Fun fact: There’s a whole industry of professional Bubble Developers out there building top-notch apps for clients.

One of them is Harmony Jackson, a Bubble tinkerer, turned freelancer, turned in-house product designer. We sat down with her to learn more about her journey and the doors that no-code unlocked along the way.

Tell us your Bubble story.

I discovered no-code when I was looking to create a platform for knitters and crocheters as a fun side project. (That’s since expanded into a community of 50K+ and a business called HMF Pattern.) Shortly after, I applied for and was accepted to Bubble’s Immerse pre-accelerator program. As I was learning Bubble, I realized just how flexible the interface was, not only for development, but also for design. It was just going to take a little time and patience.

From there, I branched out into freelancing, and as I built for clients, I continued to develop my Bubble skills. Plus, getting the opportunity to work closely with founders to bring their visions to life was what led me to product design. I worked with them closely enough to learn about their unique business goals, which helped me make extremely informed design decisions. Learning about the design-to-development lifecycle in a short period of time was a great way to gain the experience I needed to thrive in a full-time role.

What does your career look like today?

Today, I’m a product designer at a leading healthcare-focused procurement company called The Group Savings Organization. I’m leading design efforts for a full UI/UX retrofit of existing products, plus end-to-end design for new products serving needs like contract management and asset management.

Bubble lets me replicate my designs exactly how I've designed them in Figma while building out a component library that we can use to streamline development. It’s extremely rewarding to experience just how quickly I’m able to see a finished product compared to the traditional design and development cycle.

How has becoming a Bubble Developer unlocked doors for your career?

It’s allowed me to strengthen my design skills at a faster rate because I have a super-strong knowledge of how development works in Bubble. As I'm designing, I'm hyper-aware of what the restrictions are, so I can come up with viable design solutions that look great and are also feasible for development. I also really value the time I spent freelancing in the past, helping early-stage founders bring their business ideas to life.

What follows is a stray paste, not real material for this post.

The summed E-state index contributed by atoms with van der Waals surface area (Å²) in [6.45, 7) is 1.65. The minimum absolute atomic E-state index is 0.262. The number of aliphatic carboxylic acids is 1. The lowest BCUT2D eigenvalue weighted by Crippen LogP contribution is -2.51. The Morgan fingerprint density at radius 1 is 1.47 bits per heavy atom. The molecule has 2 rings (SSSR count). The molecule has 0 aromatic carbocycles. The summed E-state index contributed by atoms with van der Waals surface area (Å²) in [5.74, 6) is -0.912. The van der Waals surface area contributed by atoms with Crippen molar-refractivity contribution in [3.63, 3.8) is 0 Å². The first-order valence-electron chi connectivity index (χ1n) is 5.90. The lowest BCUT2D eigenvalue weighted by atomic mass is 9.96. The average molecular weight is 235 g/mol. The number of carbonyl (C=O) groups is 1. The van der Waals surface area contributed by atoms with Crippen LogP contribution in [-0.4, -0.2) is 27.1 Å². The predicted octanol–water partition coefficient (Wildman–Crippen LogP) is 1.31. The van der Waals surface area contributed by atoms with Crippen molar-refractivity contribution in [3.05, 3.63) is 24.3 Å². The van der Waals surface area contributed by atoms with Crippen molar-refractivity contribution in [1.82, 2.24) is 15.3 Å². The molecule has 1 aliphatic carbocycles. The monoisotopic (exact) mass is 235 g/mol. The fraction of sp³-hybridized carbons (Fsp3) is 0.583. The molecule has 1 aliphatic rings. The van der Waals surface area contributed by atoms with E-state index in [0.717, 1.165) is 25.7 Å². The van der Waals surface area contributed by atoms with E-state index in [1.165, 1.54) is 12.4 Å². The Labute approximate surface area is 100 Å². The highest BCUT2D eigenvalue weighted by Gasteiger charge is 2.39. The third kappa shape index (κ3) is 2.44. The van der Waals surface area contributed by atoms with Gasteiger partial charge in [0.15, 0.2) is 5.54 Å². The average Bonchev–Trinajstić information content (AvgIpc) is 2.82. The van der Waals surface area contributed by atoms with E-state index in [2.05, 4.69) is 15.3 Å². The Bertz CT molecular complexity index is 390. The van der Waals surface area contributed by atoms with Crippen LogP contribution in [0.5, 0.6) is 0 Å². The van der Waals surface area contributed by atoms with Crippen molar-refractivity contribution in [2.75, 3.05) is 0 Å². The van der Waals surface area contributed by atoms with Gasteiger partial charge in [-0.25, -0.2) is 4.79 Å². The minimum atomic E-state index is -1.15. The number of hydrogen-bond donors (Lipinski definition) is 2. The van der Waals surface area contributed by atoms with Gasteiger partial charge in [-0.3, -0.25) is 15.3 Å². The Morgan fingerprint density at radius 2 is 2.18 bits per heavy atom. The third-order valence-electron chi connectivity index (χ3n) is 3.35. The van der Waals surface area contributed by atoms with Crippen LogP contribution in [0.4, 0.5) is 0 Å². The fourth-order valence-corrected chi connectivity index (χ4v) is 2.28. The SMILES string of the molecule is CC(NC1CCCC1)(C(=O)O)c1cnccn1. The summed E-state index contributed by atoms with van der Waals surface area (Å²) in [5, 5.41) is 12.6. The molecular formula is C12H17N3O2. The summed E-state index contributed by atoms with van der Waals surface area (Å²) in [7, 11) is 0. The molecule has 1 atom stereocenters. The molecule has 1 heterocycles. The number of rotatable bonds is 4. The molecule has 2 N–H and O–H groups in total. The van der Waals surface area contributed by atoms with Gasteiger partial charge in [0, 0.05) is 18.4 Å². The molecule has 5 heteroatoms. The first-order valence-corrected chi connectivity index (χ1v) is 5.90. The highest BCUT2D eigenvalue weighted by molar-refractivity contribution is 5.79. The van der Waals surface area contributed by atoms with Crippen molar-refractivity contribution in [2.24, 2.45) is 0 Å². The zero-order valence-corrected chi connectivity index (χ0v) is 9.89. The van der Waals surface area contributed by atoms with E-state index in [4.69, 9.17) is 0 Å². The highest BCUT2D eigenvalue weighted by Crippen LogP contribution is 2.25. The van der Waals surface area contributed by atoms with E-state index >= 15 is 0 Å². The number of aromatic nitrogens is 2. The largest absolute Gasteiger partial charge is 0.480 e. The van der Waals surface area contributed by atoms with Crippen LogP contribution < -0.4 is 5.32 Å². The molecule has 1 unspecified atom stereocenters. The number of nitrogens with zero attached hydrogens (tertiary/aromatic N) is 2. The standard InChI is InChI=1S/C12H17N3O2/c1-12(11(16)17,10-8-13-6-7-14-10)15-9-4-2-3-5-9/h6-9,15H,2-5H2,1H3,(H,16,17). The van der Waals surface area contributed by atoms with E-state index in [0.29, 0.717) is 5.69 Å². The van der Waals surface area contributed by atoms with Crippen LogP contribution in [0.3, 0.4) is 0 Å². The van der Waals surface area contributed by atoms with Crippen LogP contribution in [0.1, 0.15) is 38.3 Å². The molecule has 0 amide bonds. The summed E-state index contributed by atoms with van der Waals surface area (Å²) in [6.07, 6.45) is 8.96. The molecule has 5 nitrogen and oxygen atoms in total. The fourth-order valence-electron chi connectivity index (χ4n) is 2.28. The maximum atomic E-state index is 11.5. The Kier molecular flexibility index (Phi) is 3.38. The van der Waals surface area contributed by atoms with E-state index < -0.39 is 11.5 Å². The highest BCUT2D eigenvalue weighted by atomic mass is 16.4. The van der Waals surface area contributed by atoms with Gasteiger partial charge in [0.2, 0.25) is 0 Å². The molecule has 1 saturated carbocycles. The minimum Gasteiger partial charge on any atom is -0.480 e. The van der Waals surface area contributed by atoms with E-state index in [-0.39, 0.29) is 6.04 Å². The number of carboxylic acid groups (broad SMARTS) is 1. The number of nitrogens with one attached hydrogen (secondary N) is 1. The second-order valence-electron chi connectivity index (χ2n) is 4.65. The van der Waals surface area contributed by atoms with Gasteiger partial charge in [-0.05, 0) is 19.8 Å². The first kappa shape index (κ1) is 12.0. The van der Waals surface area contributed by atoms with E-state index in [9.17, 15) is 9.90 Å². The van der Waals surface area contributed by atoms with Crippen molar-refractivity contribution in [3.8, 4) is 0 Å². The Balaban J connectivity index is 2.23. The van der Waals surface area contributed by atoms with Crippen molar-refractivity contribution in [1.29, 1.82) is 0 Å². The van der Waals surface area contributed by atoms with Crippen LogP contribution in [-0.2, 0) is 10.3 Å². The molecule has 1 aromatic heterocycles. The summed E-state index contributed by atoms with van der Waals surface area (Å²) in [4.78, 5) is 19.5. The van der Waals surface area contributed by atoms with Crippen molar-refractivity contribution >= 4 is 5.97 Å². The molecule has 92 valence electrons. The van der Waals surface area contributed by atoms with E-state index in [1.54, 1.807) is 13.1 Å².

How many Bubble apps have you built to date? Which one was the coolest?

In total, I've probably built around five Bubble apps, but I still think the coolest one was HMF Pattern. When they first logged in, users were welcomed by a personalized dashboard of their “maker profile,” which they completed during onboarding. From there, they could add the HMF patterns they wanted to work on to a dashboard, which also let them see their progress and pick up where they left off. Each pattern had step-by-step instructions with imagery to guide the user through their pieces. They could also add photos of their finished work to a photo gallery. Beta testers of the platform loved the personalization and having a dedicated space to manage projects, and I was thrilled to be able to create a community like that on my own.

The needs of the community have changed in the years since then, but at the time, it was an excellent way for me to vet interest in the concept and see an idea come to life in as little as four months.

Looking for a Bubble Developer for your project? Check out all of our certified agency partners and find Bubble-Certified Developers for your project in our directory.

What would you say to someone who's considering a career in no-code?

A great way to start learning Bubble is by building out one aspect or functionality at a time. For instance, instead of trying to build out a whole social media app, just master messaging. Starting out super, super small and running a lot of tests is the best way to do it. I also highly encourage other designers to use no-code to strengthen their design portfolios and understanding of how development works.

What excites you most about no-code and the future?

I love how supportive the no-code community is and how accessible it's making tech for people of all ages and backgrounds. The Bubble forum is my go-to for any questions because there’s a high chance someone else has encountered the same problem, and they’re always more than happy to help others resolve it.

I think getting involved with this community is an excellent way to learn and grow in the tech space, and I can tell that no-code is definitely here to stay.